Why? Well, Peterson believes that this keeps the conversation going by continually involving the listeners. As Jesus neared the crucifixion, knowing he would not see these Samaritan people again, his language became less direct. He told them stories they would remember, chew on, think about and be involved in forever. We are keen to remember a good story, to hear a good story, to tell a good story. Even now, the popular culture is fond of ‘Good Samaritans’ and ‘Prodigals.’ But church folk forget this simple aspect of life and in our attempts and efforts to be important, we fail to capitalize on such an idea. We forget how to be children. I remember when my eldest son, now nearly 16, was but a toddler. He could listen to the the same stories over and over and over; memorized them too. Why do we forget this as adults? This is what stories are for in the first place. Not merely to entertain even if they do entertain. We remember stories. I couldn’t tell you the financial reports of last month’s board meeting. I can tell you stories from every church I have ever had the pleasure or displeasure of knowing.

“It is common among many of us when we become more aware of what is involved in following Jesus and the urgencies that this involves, especially when we find ourselves in Samaritan territory, that we become more intense about our language. Because it is so much more clear and focused we use the language learned from sermons and teachings to tell others what is eternally important. But the very intensity of the language can very well reduce our attentiveness to the people whom we are speaking—he or she is no longer a person, but a cause. Impatient to get our message out, we depersonalize what we have to say into rote phrases or programmatic formula without regard to the person we are meeting. As the urgency to speak God’s word increases, listening relationships diminish. We end up with a bone pile of fleshless words—godtalk” (21).

So, why? I think this has something to do with keeping people involved in the conversation by requiring their participation. “A parable is not an explanation. A parable is not an illustration. We cannot look at a parable as a spectator and expect to get it. A parable does not make a thing easier; it makes it harder by requiring participation, by entering the story…” (59-60).

Parables require effort. Parables require eyes of faith to see and ears of faith to hear. We have to listen and participate.

What I have laid out for you is three important aspects of the parables. First, Keener teaches that parable teaching is a common feature of teachers and rabbis of that day. This is not a later invention of the church. Second, as Capon noted, the parables turn our conceptions of God, Kingdom, Son of Man upside down and undo all our pretension. Third, as Peterson draws our attention to, parables keep us involved in the conversation by bringing us back to earth. “Why do you stand there staring at the sky?” the angel asked the disciples. Indeed, the answers are not found ‘out there’ or ‘up there.’ Jesus said, “Behold! Look around! You will see the Kingdom of God, indeed God himself, at work in places you never would have thought, under the spell of your own knowledge and wisdom, imaginable.”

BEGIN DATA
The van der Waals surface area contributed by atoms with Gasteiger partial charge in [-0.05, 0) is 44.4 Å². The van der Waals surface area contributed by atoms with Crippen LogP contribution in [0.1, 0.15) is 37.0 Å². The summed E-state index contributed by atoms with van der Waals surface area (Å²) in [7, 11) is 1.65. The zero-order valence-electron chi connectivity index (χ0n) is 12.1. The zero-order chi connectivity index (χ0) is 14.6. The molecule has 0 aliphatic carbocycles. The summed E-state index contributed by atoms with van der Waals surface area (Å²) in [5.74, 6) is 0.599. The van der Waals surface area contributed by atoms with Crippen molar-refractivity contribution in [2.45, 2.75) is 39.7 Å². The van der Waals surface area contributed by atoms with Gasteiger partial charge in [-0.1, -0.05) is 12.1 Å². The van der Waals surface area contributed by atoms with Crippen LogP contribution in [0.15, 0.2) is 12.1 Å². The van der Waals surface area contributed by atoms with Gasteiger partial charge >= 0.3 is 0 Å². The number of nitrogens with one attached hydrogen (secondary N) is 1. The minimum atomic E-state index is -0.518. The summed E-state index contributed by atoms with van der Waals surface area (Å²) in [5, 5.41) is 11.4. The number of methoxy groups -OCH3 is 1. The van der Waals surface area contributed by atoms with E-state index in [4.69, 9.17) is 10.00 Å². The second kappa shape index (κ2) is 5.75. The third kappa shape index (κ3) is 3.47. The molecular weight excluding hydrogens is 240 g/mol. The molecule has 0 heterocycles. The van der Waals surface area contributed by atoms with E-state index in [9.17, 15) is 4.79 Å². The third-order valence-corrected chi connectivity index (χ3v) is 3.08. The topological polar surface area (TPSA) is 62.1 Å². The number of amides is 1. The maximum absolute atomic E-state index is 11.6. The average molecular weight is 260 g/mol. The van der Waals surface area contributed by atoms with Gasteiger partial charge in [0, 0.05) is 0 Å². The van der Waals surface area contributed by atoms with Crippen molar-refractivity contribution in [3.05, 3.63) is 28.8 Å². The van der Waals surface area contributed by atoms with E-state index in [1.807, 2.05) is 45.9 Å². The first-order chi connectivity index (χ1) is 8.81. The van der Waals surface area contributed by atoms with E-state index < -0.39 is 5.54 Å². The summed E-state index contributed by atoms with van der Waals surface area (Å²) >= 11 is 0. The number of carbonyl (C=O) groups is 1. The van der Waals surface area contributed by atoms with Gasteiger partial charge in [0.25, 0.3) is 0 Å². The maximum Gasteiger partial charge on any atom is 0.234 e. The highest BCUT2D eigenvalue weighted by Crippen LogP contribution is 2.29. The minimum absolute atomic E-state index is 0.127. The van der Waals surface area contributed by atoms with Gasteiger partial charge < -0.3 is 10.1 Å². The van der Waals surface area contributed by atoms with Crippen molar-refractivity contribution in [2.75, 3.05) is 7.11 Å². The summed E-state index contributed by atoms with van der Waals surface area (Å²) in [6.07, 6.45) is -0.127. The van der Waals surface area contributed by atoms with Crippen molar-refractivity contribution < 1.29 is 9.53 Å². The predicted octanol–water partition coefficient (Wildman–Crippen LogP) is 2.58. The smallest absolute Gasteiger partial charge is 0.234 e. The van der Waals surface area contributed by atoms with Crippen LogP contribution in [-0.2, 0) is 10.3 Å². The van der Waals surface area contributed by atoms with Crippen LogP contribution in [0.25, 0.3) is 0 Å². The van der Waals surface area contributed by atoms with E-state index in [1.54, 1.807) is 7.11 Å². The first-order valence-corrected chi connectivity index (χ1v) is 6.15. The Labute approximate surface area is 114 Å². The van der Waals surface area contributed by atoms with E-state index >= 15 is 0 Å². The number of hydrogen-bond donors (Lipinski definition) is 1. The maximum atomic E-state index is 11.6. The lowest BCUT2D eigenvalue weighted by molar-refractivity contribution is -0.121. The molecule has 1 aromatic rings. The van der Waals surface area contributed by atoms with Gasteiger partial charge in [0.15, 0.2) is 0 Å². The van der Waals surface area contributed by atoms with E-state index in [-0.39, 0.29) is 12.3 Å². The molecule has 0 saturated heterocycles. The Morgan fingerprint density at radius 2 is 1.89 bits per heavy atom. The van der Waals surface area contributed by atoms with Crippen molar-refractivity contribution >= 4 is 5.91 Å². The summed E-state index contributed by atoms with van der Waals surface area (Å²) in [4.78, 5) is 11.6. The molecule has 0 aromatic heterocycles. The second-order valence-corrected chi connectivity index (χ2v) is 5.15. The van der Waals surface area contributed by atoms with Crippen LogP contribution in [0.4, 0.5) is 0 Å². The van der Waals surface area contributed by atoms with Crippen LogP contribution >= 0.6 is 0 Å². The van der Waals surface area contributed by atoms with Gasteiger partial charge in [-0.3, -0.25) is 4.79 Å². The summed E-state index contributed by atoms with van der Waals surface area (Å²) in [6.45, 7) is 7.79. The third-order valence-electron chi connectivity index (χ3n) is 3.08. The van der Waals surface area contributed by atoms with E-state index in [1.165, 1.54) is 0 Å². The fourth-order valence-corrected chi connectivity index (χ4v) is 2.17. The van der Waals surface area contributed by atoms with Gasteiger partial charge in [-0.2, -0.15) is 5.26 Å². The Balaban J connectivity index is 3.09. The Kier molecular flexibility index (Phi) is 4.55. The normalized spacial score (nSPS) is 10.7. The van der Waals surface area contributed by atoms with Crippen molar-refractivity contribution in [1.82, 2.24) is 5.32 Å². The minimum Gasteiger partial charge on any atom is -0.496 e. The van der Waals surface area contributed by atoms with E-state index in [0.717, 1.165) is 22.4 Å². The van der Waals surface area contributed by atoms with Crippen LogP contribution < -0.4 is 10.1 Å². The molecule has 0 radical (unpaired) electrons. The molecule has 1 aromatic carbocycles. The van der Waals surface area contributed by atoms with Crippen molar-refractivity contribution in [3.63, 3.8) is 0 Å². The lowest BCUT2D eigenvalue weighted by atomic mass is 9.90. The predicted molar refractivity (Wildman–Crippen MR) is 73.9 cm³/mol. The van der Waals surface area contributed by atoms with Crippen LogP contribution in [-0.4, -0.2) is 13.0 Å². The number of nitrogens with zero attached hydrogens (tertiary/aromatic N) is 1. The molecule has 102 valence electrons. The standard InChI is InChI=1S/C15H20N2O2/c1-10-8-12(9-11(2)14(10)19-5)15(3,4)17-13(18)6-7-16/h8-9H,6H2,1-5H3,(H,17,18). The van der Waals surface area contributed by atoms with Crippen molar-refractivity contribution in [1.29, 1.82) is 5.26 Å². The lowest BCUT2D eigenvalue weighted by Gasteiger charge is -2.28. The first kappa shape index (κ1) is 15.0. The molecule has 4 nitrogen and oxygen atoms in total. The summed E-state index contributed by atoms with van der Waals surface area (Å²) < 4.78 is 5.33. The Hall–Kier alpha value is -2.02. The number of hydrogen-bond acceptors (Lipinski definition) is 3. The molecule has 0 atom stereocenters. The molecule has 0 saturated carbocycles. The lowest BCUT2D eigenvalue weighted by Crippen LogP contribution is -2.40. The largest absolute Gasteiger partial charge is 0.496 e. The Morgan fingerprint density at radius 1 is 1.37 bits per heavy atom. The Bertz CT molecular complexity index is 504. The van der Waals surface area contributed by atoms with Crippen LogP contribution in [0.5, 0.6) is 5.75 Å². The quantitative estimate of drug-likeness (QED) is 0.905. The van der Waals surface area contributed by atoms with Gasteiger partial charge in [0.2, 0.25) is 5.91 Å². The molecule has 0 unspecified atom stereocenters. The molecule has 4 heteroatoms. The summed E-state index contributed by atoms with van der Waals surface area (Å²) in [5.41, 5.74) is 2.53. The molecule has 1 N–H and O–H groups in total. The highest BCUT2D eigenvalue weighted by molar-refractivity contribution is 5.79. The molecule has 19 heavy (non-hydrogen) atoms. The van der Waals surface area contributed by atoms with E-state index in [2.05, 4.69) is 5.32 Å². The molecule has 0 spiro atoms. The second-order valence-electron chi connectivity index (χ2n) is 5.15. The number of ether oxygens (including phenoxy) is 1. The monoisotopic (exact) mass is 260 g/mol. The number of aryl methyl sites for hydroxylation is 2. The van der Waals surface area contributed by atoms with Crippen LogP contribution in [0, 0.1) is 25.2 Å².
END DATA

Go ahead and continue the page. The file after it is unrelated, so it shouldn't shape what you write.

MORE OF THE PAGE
Jesus told parables. He told stories that had meaning and connection to the everyday lives of the people who heard those stories. We do well, when we interpret the parables, to first listen to the parables. We do well to pay attention to the context of the parables. We do well to hear first the story of earth before we presume to know and attach meaning of heaven to the word of God. These are not earthly stories with heavenly meanings. They are carefully told earthy stories designed to capture our attention, involve us in a conversation with Jesus, and seek him and his kingdom first. In part two of this post, I will explore the parable itself and de-sanitize it.

De-Sanitizing the Parables: The Good Catholic

caponIn the course of some reading this afternoon in preparation for a blog post on Matthew 13, I read the following paragraphs from Capon’s wonderful book The Parables of the Kingdom.

These paragraphs speak to the untidy nature of the parables and strange nature of the God whose Kingdom is spoken of by Jesus. God, as it turns out, turns all of our notions about himself upside down and inside out. We do not get from him what we might expect, and he does not give to us as we might desire. Those who are first are last and those who are last are first.

It is this strange way of grace that keeps us anchored to him. It is his own strangeness that keeps us coming back to his well of grace. We know that even if all else fails, grace will not.

“In the eighteenth chapter of the Gospel of Luke, we find him addressing a group of people who are smugly content in their confidence that they are upstanding citizens—and who are convinced that anyone not exactly like themselves has no chance of making it into God’s guest register. So he tells them the parable of the Pharisee and the Publican. Note not only what an insulting story it is, but also how small the prospects are that his audience will ever be able to get past its details to its point. Far from being an illustrations that shines an understanding they already have on something they haven’t figured out, it is one that is guaranteed to pop every circuit break in their minds.